WASHINGTON U.S. factory activity held near a 2-1/2-year high in December and the number of Americans filing new claims for jobless benefits fell again last week, suggesting the economy was poised for stronger growth in 2014.
The strengthening fundamentals were underscored by other data on Thursday showing construction spending hit its highest level in nearly five years in November.
"The underlying trends are pointing to the economy accelerating as we move through the year. Conditions seem to be coming together for a very good year," said Joel Naroff, chief economist at Naroff Economic Advisors in Holland, Pennsylvania.
The Institute for Supply Management (ISM) said its index of national factory activity stood at 57.0 last month. The index had climbed to 57.3 in November, the highest since April 2011.
A reading above 50 indicates expansion. With a gauge of new orders hitting a 3-1/2-year high and inventories declining, manufacturing activity is set to accelerate early in the year.
While manufacturing accounts for only about 12 percent of the economy, it has been the key driver of recovery from the 2007-09 recession. Its continued show of strength is combining with improving fortunes in other sectors of the economy to set a foundation for sustained strong growth this year.
The brightening economic outlook prompted the Federal Reserve to announce in December that it would reduce its monthly $85 billion bond buying program by $10 billion starting this month.
A separate report from the Labor Department showed initial claims for state unemployment benefits slipped 2,000 to a seasonally adjusted 339,000 last week. It was the second straight week of declines.
Though claims continue to be plagued by seasonal volatility, economists said last week's decline was consistent with an improvement in labor market conditions and was in line with other indicators showing an acceleration in job growth.
A gauge of factory employment in the ISM survey last month touched its highest level since June 2011. There has also been a significant improvement in households' perceptions of labor market conditions.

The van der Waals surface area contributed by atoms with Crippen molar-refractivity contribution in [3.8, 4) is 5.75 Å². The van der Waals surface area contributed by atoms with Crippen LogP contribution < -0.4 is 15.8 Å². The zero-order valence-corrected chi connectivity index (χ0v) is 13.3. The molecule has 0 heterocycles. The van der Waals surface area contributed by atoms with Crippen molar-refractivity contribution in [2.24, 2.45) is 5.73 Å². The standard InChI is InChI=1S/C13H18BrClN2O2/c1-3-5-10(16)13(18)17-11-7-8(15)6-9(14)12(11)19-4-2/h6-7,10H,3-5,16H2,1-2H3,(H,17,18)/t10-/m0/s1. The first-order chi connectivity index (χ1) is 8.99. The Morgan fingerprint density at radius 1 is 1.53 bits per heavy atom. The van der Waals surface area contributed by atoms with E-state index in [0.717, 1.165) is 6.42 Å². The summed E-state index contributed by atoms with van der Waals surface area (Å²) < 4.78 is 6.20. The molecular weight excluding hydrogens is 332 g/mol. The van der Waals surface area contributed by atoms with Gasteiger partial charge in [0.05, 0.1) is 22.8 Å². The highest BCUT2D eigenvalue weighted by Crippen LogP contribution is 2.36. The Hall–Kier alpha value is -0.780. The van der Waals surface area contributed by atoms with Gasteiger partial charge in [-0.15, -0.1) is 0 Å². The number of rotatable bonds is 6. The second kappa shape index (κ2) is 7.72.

"Jobless claims remain at a level consistent with improving labor market conditions. We continue to expect a 215,000 increase in nonfarm payrolls for December," said Laura Rosner, a U.S. economist at BNP Paribas in New York.
Employers added 203,000 new jobs to their payrolls in November and the unemployment rate fell 0.3 percentage point to 7 percent. December nonfarm payrolls data will be released on January 10, with the median of forecasts from analysts polled by Reuters calling for 193,000 new jobs last month.
FIRING ON ALL CYLINDERS
From employment to consumer spending and industrial production, the economy is showing remarkable strength, even as growth is expected to slow considerably in the last three months of 2013 from the third quarter's brisk 4.1 percent annual rate.
Much of the anticipated slowdown reflects a loss of output during a 16-day government shutdown in October and an unwinding of inventories after businesses aggressively accumulated stock in the July-September quarter.
The dollar was trading higher against a basket of currencies, while prices for U.S. Treasuries were up. U.S. stocks fell as investors booked profits after the Standard & Poor's 500 index recorded its best yearly advance since 1997.
A third report from the Commerce Department showed construction spending increased 1 percent in November to its highest level since March 2009. It was the eighth straight month that construction spending increased and reflected solid gains in private construction outlays.
While the outlook for the economy is upbeat, there are some areas of concern. Jobless benefits for more than a million long-term unemployed Americans expired on December 28, which could hurt consumer spending and also artificially lower the jobless rate.
The emergency unemployment compensation program was introduced in 2008 during the depths of recession, and had been extended every year since then.
"The expiration of these benefits will leave 1.3 million workers without benefits, potentially causing ripples through the entire economy," said Jay Morelock, an economist at FTN Financial in New York.
(Reporting by Lucia Mutikani; Additional reporting by Steven C Johnson in New York; Editing by Andrea Ricci)